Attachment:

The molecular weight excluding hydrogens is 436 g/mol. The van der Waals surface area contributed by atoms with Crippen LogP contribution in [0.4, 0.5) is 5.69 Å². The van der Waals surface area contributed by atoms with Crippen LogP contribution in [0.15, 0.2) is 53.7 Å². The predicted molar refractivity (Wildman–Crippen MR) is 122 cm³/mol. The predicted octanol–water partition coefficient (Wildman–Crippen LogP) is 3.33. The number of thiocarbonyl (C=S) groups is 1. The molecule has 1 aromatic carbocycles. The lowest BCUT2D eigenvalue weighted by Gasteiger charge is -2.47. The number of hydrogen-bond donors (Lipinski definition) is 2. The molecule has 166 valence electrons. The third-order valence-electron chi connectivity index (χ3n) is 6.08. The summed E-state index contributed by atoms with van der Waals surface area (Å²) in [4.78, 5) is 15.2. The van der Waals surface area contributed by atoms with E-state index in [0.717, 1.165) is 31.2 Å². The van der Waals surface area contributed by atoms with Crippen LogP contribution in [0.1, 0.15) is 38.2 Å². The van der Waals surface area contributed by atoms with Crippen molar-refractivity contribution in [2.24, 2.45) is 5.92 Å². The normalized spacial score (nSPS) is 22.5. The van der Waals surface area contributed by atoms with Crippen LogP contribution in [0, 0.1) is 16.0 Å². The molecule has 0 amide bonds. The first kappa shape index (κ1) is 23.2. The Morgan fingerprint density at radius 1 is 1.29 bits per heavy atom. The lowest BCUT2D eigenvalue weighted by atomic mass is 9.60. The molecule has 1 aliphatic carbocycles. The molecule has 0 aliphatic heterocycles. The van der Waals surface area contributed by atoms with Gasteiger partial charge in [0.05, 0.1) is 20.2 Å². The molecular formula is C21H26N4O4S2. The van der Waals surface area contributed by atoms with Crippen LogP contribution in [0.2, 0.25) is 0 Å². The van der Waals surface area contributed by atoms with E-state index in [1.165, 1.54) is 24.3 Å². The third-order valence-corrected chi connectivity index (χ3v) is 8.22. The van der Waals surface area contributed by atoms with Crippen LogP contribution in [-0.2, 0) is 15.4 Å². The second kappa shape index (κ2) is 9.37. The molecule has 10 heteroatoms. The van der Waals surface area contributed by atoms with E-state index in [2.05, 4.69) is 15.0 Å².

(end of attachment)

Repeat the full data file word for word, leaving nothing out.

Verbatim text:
The molecular weight excluding hydrogens is 436 g/mol. The van der Waals surface area contributed by atoms with Crippen LogP contribution in [0.4, 0.5) is 5.69 Å². The van der Waals surface area contributed by atoms with Crippen LogP contribution in [0.15, 0.2) is 53.7 Å². The predicted molar refractivity (Wildman–Crippen MR) is 122 cm³/mol. The predicted octanol–water partition coefficient (Wildman–Crippen LogP) is 3.33. The number of thiocarbonyl (C=S) groups is 1. The molecule has 1 aromatic carbocycles. The lowest BCUT2D eigenvalue weighted by Gasteiger charge is -2.47. The number of hydrogen-bond donors (Lipinski definition) is 2. The molecule has 166 valence electrons. The third-order valence-electron chi connectivity index (χ3n) is 6.08. The summed E-state index contributed by atoms with van der Waals surface area (Å²) in [4.78, 5) is 15.2. The van der Waals surface area contributed by atoms with E-state index in [0.717, 1.165) is 31.2 Å². The van der Waals surface area contributed by atoms with Crippen LogP contribution in [0.1, 0.15) is 38.2 Å². The van der Waals surface area contributed by atoms with Crippen molar-refractivity contribution in [2.24, 2.45) is 5.92 Å². The normalized spacial score (nSPS) is 22.5. The van der Waals surface area contributed by atoms with Crippen LogP contribution in [0, 0.1) is 16.0 Å². The molecule has 0 amide bonds. The first kappa shape index (κ1) is 23.2. The Morgan fingerprint density at radius 1 is 1.29 bits per heavy atom. The lowest BCUT2D eigenvalue weighted by atomic mass is 9.60. The molecule has 1 aliphatic carbocycles. The molecule has 0 aliphatic heterocycles. The van der Waals surface area contributed by atoms with Gasteiger partial charge in [0.05, 0.1) is 20.2 Å². The molecular formula is C21H26N4O4S2. The van der Waals surface area contributed by atoms with Crippen LogP contribution in [0.2, 0.25) is 0 Å². The van der Waals surface area contributed by atoms with E-state index in [1.165, 1.54) is 24.3 Å². The third-order valence-corrected chi connectivity index (χ3v) is 8.22. The van der Waals surface area contributed by atoms with Crippen LogP contribution in [-0.2, 0) is 15.4 Å². The second kappa shape index (κ2) is 9.37. The molecule has 10 heteroatoms. The van der Waals surface area contributed by atoms with E-state index in [2.05, 4.69) is 15.0 Å².